We lack the humility to outgrow some of our beliefs.

It’s not because we haven’t marched enough.

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Our apparent belief in the power of honest dialogue is deeply delusional.

Our leaders have built this enduring faith that once we spark a substantive, mature and meaningful discourse across the nation, one that creates an open forum where people can engage in introspection and thoughtful discussion, then we can expect all of our grievances to be righted instantly.

Excuse me, but when was the last time that strategy worked? When was the last time starting a national conversation not only raised awareness of systemic problems within our society, but also paved the way for real concrete change?

Because nowadays, these debates quickly spiral out of control and ultimately lead to nothing of substance beyond internet trolling, media sensationalism and mob tribalism.

I’m right, you’re wrong? More like, I’m right, you’re evil.

Morris, the award winning journalist and critic, wrote a provocative editorial about how our calls for national conversation are futile:

Anytime things get fractious and tragic, we inevitably hear calls for a national conversation. But the term has become the sad equivalent of the jolly drinking axiom, it’s always national conversation time somewhere. Whenever the mood around an issue ought to change, somebody will say that we need to talk about it. That we should be sitting around and figuring things out. Having real, substantive, difficult exchanges about our personal biases, about our bad policies that reach far and go deep. But we have been nationally conversing for so long, that it’s hard to know what we’re even saying.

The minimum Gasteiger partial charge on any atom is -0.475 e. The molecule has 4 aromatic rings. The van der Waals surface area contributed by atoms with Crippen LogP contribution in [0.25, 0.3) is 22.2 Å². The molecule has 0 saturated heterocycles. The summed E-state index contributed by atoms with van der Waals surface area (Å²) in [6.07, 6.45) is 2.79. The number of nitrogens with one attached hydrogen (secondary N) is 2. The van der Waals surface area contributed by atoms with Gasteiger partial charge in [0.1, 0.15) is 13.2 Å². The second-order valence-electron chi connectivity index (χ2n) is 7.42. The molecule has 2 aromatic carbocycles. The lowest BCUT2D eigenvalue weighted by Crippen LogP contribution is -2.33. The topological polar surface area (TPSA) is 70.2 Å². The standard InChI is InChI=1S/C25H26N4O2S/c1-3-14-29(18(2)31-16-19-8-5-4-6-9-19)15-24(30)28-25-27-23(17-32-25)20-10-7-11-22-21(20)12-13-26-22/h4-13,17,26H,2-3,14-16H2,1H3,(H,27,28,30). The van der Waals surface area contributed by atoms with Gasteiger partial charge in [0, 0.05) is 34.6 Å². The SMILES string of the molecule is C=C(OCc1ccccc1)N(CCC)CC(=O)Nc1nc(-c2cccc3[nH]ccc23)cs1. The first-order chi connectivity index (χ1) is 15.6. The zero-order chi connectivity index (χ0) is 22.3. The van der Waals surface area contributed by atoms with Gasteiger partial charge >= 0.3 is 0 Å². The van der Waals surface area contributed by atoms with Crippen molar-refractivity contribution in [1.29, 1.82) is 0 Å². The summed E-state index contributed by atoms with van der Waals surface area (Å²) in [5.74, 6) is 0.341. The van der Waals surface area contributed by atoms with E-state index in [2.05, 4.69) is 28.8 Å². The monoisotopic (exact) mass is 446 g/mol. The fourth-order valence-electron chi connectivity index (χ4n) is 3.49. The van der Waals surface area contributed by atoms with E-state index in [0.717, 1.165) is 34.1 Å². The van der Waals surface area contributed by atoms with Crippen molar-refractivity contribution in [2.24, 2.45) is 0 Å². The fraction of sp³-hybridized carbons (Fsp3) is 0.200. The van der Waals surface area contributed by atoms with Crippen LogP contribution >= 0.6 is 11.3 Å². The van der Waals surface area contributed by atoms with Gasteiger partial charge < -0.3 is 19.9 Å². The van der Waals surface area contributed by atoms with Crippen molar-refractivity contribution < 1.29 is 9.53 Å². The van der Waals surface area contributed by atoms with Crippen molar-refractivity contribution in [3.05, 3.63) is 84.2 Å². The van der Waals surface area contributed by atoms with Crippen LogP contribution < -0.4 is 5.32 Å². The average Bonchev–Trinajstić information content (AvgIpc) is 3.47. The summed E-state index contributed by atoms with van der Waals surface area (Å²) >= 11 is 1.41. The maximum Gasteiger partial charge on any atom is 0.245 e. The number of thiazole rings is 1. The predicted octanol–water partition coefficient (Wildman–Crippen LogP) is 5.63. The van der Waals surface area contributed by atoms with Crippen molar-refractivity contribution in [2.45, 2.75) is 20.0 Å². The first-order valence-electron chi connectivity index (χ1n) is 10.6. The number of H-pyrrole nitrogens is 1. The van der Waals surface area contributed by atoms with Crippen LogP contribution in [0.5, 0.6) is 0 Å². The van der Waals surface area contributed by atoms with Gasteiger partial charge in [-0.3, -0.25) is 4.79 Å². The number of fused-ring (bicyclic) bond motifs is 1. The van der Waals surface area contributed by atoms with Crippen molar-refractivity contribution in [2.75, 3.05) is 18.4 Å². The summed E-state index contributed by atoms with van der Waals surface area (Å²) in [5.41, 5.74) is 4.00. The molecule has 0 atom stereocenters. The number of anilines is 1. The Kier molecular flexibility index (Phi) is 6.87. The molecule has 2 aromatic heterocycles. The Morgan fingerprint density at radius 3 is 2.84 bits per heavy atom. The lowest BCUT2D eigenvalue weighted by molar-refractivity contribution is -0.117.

What we need, he urges, is empathy. Which is not a realization we come to by having a conversation with the nation, but a conclusion we reach first in conversation with ourselves. National conversations won’t cut it, only personal commitments will. That’s the real work.

Just like slapping a label on someone is not the same as helping them, repeatedly talking about a problem is not the same as progress and change.

If things are not the way we want them to be, it’s not because we haven’t marched enough.

And it’s not because we failed to add yet another national conversation to our mounting agenda.

It’s because we have become too locked into the positions we already have.

It’s because we now refuse to admit when we are wrong.

It’s because we lack the humility to outgrow some of our beliefs.

Terminal certainty is a public health crisis, and it finally needs to be treated.

What does it feel like when you change your mind?

* * * *

Scott Ginsberg
That Guy with the Nametag
Author. Speaker. Strategist. Inventor. Filmmaker. Publisher. Songwriter.

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